John Ruskin

(1819-1900 / England)

John Ruskin Quotes

  • ''Of all the things that oppress me, this sense of the evil working of nature herself—my disgust at her barbarity—clumsiness—darkness—bitter mockery of herself—is the most desolating.''
    John Ruskin (1819-F1900), British art critic, author. Letter, April 3, 1871. quoted in Ruskin Today, sct. 115, ed. Kenneth Clark (1964).
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  • ''Men are more evanescent than pictures, yet one sorrows for lost friends, and pictures are my friends. I have none others. I am never long enough with men to attach myself to them; and whatever feelings of attachment I have are to material things.''
    John Ruskin (1819-1900), British art critic, author. letter, Jan. 28, 1852, to his father. quoted in Ruskin Today, sct. 36, ed. Kenneth Clark (1964).
  • ''Life being very short, and the quiet hours of it few, we ought to waste none of them in reading valueless books.''
    John Ruskin (1819-1900), British art critic, author. Sesame and Lilies, preface (1865).
  • ''How long most people would look at the best book before they would give the price of a large turbot for it?''
    John Ruskin (1819-1900), British art critic, author. repr. in The Works of John Ruskin, vol. 18, eds. E.T. Cook and Alexander Weddesburn (1905). Sesame and Lilies, lecture 1, sct. 32 (1865).
  • ''You might sooner get lightning out of incense smoke than true action or passion out of your modern English religion.''
    John Ruskin (1819-1900), British art critic, author. Sesame and Lilies, lecture 1 (1865).
  • ''All books are divisible into two classes: the books of the hour, and the books of all time.''
    John Ruskin (1819-1900), British art critic, author. Sesame and Lilies, lecture 1 (1865).
  • ''Nearly all the evils in the Church have arisen from bishops desiring power more than light. They want authority, not outlook.''
    John Ruskin (1819-1900), British art critic, author. Sesame and Lilies, lecture 1, sct. 22, repr. in The Works of John Ruskin, vol. 18, eds. E.T. Cook and Alexander Weddesburn (1905).
  • ''Be sure that you go to the author to get at his meaning, not to find yours.''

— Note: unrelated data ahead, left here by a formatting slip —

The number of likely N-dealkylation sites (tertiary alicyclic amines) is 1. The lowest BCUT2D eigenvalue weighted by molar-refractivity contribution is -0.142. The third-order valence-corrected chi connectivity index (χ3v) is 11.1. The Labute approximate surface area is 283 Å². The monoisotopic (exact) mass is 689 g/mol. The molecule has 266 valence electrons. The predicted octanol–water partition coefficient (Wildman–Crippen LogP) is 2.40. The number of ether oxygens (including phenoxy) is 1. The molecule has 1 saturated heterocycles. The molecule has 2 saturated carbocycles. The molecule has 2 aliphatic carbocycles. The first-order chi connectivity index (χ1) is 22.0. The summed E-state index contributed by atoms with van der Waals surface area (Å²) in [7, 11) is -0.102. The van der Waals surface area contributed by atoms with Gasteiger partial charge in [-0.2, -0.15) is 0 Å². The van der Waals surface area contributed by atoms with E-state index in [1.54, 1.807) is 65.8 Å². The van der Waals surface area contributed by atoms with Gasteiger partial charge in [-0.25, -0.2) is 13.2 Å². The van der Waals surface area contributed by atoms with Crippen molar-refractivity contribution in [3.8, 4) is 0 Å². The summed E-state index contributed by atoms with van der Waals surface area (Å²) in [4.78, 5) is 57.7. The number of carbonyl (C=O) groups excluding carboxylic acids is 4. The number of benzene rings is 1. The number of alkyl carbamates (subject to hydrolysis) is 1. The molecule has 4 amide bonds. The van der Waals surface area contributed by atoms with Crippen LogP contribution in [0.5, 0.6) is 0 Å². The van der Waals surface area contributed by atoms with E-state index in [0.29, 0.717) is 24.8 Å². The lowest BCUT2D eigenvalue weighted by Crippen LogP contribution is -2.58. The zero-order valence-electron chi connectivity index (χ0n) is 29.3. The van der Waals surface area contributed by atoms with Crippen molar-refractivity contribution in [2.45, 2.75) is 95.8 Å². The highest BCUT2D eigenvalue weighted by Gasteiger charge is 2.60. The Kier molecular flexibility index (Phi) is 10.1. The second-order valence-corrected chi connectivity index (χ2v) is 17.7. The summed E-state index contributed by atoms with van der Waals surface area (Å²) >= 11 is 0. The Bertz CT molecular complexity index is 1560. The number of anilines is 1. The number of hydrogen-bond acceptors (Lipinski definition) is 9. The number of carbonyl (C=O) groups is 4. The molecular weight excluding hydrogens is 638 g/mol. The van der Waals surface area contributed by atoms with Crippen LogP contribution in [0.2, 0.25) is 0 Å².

John Ruskin (1819-1900), British art critic, author. repr. in The Works of John Ruskin, vol. 18, eds. E.T. Cook and Alexander Weddesburn (1905). Sesame and Lilies, lecture 1, sct. 13, no. 2 (1865).
  • ''You may chisel a boy into shape, as you would a rock, or hammer him into it, if he be of a better kind, as you would a piece of bronze. But you cannot hammer a girl into anything. She grows as a flower does.''
    John Ruskin (1819-1900), British art critic, author. repr. in The Works of John Ruskin, vol. 18, eds. E.T. Cook and Alexander Weddesburn (1905). Sesame and Lilies, lecture 2, sct. 78 (1865).
  • ''When we build, let us think that we build for ever.''
    John Ruskin (1819-1900), British art critic, author. Seven Lamps of Architecture, "The Lamp of Memory," sct. 10 (1849).

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Best Poem of John Ruskin

Trust Thou Thy Love

TRUST thou thy Love: if she be proud, is she not sweet?
Trust thou thy Love: if she be mute, is she not pure?
Lay thou thy soul full in her hands, low at her feet;
Fail, Sun and Breath!--yet, for thy peace, She shall endure.

Read the full of Trust Thou Thy Love

Trust Thou Thy Love

TRUST thou thy Love: if she be proud, is she not sweet?
Trust thou thy Love: if she be mute, is she not pure?
Lay thou thy soul full in her hands, low at her feet;
Fail, Sun and Breath!--yet, for thy peace, She shall endure.

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